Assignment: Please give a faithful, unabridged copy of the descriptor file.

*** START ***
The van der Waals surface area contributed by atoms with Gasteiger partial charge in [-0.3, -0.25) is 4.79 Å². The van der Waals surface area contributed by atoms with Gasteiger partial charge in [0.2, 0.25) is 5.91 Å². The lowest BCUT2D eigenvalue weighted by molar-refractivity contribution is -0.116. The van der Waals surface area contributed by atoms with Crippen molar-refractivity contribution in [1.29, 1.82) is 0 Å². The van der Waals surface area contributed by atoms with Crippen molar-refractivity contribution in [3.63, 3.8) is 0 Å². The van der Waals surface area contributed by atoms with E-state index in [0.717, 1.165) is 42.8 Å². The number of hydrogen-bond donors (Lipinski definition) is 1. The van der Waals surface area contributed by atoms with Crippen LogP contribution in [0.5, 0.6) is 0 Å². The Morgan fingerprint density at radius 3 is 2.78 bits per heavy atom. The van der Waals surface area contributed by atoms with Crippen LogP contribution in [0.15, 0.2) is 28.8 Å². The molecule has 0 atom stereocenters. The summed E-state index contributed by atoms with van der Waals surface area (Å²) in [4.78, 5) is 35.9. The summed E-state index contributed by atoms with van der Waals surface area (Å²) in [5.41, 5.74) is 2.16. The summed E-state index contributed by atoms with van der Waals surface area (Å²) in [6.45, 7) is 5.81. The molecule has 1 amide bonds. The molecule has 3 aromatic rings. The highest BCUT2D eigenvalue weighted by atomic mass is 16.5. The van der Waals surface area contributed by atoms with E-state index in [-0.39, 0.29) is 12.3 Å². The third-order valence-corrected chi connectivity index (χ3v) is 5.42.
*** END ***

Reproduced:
The van der Waals surface area contributed by atoms with Gasteiger partial charge in [-0.3, -0.25) is 4.79 Å². The van der Waals surface area contributed by atoms with Gasteiger partial charge in [0.2, 0.25) is 5.91 Å². The lowest BCUT2D eigenvalue weighted by molar-refractivity contribution is -0.116. The van der Waals surface area contributed by atoms with Crippen molar-refractivity contribution in [1.29, 1.82) is 0 Å². The van der Waals surface area contributed by atoms with Crippen molar-refractivity contribution in [3.63, 3.8) is 0 Å². The van der Waals surface area contributed by atoms with E-state index in [0.717, 1.165) is 42.8 Å². The number of hydrogen-bond donors (Lipinski definition) is 1. The van der Waals surface area contributed by atoms with Crippen LogP contribution in [0.5, 0.6) is 0 Å². The Morgan fingerprint density at radius 3 is 2.78 bits per heavy atom. The van der Waals surface area contributed by atoms with Crippen LogP contribution in [0.15, 0.2) is 28.8 Å². The molecule has 0 atom stereocenters. The summed E-state index contributed by atoms with van der Waals surface area (Å²) in [4.78, 5) is 35.9. The summed E-state index contributed by atoms with van der Waals surface area (Å²) in [5.41, 5.74) is 2.16. The summed E-state index contributed by atoms with van der Waals surface area (Å²) in [6.45, 7) is 5.81. The molecule has 1 amide bonds. The molecule has 3 aromatic rings. The highest BCUT2D eigenvalue weighted by atomic mass is 16.5. The van der Waals surface area contributed by atoms with E-state index in [-0.39, 0.29) is 12.3 Å². The third-order valence-corrected chi connectivity index (χ3v) is 5.42.